A new Never Too Young project group has launched to support younger people with bowel cancer. The team – many who are living with bowel cancer themselves, or who have been directly affected by it – will share their experiences and give a unique voice to others with the disease. They will also work with us to challenge policy and campaign for changes to clinical practice.
The group was set up by Sophia Sangchi, who sadly died a year ago today, November 25, at only 33. Sophia, a chartered surveyor, was diagnosed with bowel cancer at the age of 31. She had bowel cancer symptoms for a number of years, but was told she was too young to have the disease. By the time it was confirmed, the cancer had spread.
Sophia’s brother Ben says: "Following her diagnosis, Sophia committed herself to support other young people living with this disease. The existing services, she noticed, were largely aimed at those over 50 and Sophia wanted to see change. With this, she reached out to some of her fellow young bowel cancer sufferers to create a specific 'patient-led' campaign "Never Too Young" directly associated with Bowel Cancer UK.
"Her aim was to increase awareness of under-50s both within the medical community and amongst those young people for whom timely diagnosis and appropriate treatment could be lifesaving. Throughout her treatment, she worked tirelessly, driven by a steely determination to get this project up and running. She wanted to encourage people to 'listen to their bodies', catch it early and make sure the right support is available when needed."
Cara Hoofe, from the group, says: "We’re a team of mostly younger bowel cancer patients, who want to connect people together. Our unique, patient-led support is designed to give young people with the disease a voice – we’re educating, inspiring, authentic and unafraid to take on difficult or taboo subjects.
"We’ve been invisible for too long. It's time to bring our voices together and amplify our message so it can be heard by those with the power to deliver real change. Add your voice to ours. Let’s save lives together."
Our Chief Executive Genevieve Edwards said: "We’re thrilled to be joined by the Never Too Young project group on the next step of our campaign’s journey. We launched Never Too Young in 2013, and since then, have raised important awareness about bowel cancer in under 50s. We’ve campaigned for identification of those at high risk of developing bowel cancer, and influenced policy changes to improve the early diagnosis, treatment and care of younger people with the disease.
"Now, this group of amazing young people with direct experience of a bowel cancer diagnosis, will extend the reach of our campaign further, providing unique support to others dealing with the disease. More than 2,500 under 50s are diagnosed with bowel cancer in the UK each year – often at a later stage, when it’s more difficult to treat – and they can face very different attitudes, issues and challenges to older people. I have no doubt that they will make a difference for many, providing incredible support to younger patients and connecting them with others."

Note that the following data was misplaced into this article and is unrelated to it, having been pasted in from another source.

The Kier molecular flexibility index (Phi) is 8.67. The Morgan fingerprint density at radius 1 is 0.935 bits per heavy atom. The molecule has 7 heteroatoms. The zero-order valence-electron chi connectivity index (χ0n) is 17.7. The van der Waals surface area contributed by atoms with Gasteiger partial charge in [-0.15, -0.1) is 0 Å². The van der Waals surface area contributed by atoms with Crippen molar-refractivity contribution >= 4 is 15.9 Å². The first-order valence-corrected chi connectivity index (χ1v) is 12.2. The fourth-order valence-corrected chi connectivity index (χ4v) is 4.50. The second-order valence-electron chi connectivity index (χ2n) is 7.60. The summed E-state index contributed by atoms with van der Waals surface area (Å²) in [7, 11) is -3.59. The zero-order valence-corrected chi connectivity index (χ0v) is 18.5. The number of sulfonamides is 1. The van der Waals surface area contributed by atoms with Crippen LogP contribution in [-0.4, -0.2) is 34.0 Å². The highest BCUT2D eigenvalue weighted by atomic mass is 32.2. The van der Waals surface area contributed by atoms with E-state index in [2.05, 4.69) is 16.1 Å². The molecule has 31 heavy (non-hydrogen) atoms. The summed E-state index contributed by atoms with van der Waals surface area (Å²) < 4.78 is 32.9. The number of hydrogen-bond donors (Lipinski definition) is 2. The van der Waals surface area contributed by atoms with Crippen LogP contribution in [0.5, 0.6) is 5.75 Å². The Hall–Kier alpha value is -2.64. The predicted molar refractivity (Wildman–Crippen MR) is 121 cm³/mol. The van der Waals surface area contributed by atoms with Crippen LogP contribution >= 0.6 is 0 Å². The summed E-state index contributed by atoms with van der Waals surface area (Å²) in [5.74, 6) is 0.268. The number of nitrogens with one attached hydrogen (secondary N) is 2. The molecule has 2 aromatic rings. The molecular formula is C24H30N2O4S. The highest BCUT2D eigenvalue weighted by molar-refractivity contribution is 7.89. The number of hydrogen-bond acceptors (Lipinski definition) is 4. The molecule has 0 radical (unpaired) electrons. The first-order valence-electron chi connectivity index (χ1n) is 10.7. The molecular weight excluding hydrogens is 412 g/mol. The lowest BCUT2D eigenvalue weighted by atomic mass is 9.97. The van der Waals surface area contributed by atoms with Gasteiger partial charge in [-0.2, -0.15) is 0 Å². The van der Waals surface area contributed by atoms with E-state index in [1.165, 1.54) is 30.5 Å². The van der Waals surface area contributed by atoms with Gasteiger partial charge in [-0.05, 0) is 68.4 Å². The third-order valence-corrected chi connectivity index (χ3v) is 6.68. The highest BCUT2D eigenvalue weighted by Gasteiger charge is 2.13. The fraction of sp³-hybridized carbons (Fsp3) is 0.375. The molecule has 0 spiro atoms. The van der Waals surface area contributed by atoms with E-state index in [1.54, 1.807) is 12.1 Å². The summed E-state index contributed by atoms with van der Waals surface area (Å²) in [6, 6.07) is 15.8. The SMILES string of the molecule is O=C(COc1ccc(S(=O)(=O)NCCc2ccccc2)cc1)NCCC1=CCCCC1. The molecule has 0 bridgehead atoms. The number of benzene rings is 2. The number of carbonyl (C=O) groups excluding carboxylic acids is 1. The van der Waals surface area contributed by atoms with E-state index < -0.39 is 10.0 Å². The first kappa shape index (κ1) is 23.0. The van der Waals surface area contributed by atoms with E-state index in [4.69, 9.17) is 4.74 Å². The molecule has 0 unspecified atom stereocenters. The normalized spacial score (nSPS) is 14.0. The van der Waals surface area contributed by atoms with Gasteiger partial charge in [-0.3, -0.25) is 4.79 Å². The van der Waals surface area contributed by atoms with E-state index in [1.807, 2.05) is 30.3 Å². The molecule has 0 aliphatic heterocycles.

We published our Never Too Young
report earlier this year. It found that younger people with symptoms of bowel cancer are delaying visiting their GP for months because they are unaware under 50s can develop the disease. It also highlighted that:
- half of respondents were not aware they could develop the disease at a younger age prior to diagnosis
- around a third (30%) had delayed visiting their GP for at least three months, even though they had symptoms of bowel cancer
- more than four in ten (43%) were forced to visit their doctor three times or more, with one in six (16%) returning on at least five occasions, before being referred for bowel cancer tests
- four in ten (40%) were not satisfied with the amount of support and information about fertility and family planning given by healthcare professionals.
The report also revealed a third of those surveyed (32%) weren’t aware of any symptoms of bowel cancer before their diagnosis, with more than four in ten (42%) knowing only a few. This lack of awareness of bowel cancer symptoms was found to be a key cause of delay in people visiting their doctor.
Low public awareness of the symptoms is not the only factor causing delays. Once a patient goes to their GP, they are often not referred on for further investigation, despite having obvious bowel cancer symptoms. Two thirds of younger patients (65%) were initially diagnosed with another condition, such as irritable bowel syndrome, haemorrhoids/piles and anaemia.
GPs are likely to see very few patients who go on to be diagnosed with bowel cancer under the age of 50. The survey shows that of the patients who asked if their symptoms could lead to a bowel cancer diagnosis, four in ten (42%) were told they were too young.